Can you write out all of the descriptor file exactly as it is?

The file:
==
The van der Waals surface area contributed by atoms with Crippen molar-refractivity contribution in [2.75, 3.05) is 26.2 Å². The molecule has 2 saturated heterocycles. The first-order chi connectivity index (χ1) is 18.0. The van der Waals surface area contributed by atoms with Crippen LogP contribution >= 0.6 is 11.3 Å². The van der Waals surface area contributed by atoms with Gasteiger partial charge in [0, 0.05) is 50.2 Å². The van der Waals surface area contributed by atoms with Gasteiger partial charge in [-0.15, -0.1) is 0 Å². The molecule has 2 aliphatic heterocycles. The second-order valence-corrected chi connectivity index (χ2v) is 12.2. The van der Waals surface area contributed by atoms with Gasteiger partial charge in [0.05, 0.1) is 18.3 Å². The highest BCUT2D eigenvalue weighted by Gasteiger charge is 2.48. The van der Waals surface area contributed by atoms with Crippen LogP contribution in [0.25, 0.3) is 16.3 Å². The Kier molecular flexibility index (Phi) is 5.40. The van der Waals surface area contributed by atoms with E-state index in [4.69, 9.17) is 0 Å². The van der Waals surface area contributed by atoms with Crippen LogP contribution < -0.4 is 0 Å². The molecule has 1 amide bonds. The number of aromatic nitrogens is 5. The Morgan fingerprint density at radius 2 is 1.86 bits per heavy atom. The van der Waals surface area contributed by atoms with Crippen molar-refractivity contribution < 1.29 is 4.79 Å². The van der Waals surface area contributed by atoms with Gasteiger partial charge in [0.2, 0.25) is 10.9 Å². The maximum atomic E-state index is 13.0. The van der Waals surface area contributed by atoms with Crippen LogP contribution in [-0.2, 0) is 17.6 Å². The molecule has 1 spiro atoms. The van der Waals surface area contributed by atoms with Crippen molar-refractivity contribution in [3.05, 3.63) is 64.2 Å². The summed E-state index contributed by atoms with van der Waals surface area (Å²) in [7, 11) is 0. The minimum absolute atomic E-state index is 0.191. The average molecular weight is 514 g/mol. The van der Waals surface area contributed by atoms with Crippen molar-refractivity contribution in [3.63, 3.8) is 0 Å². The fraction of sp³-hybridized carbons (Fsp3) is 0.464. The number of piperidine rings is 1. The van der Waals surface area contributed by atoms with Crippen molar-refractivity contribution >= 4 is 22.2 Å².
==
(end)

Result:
The van der Waals surface area contributed by atoms with Crippen molar-refractivity contribution in [2.75, 3.05) is 26.2 Å². The molecule has 2 saturated heterocycles. The first-order chi connectivity index (χ1) is 18.0. The van der Waals surface area contributed by atoms with Crippen LogP contribution >= 0.6 is 11.3 Å². The van der Waals surface area contributed by atoms with Gasteiger partial charge in [0, 0.05) is 50.2 Å². The van der Waals surface area contributed by atoms with Gasteiger partial charge in [-0.15, -0.1) is 0 Å². The molecule has 2 aliphatic heterocycles. The second-order valence-corrected chi connectivity index (χ2v) is 12.2. The van der Waals surface area contributed by atoms with Gasteiger partial charge in [0.05, 0.1) is 18.3 Å². The highest BCUT2D eigenvalue weighted by Gasteiger charge is 2.48. The van der Waals surface area contributed by atoms with Crippen LogP contribution in [0.25, 0.3) is 16.3 Å². The Kier molecular flexibility index (Phi) is 5.40. The van der Waals surface area contributed by atoms with E-state index in [4.69, 9.17) is 0 Å². The van der Waals surface area contributed by atoms with Crippen LogP contribution < -0.4 is 0 Å². The molecule has 1 amide bonds. The number of aromatic nitrogens is 5. The Morgan fingerprint density at radius 2 is 1.86 bits per heavy atom. The van der Waals surface area contributed by atoms with Crippen molar-refractivity contribution < 1.29 is 4.79 Å². The van der Waals surface area contributed by atoms with Gasteiger partial charge in [0.2, 0.25) is 10.9 Å². The maximum atomic E-state index is 13.0. The van der Waals surface area contributed by atoms with Crippen LogP contribution in [-0.2, 0) is 17.6 Å². The molecule has 1 spiro atoms. The van der Waals surface area contributed by atoms with Crippen molar-refractivity contribution in [3.05, 3.63) is 64.2 Å². The summed E-state index contributed by atoms with van der Waals surface area (Å²) in [7, 11) is 0. The minimum absolute atomic E-state index is 0.191. The average molecular weight is 514 g/mol. The van der Waals surface area contributed by atoms with Crippen molar-refractivity contribution in [3.63, 3.8) is 0 Å². The fraction of sp³-hybridized carbons (Fsp3) is 0.464. The number of piperidine rings is 1. The van der Waals surface area contributed by atoms with Crippen molar-refractivity contribution >= 4 is 22.2 Å².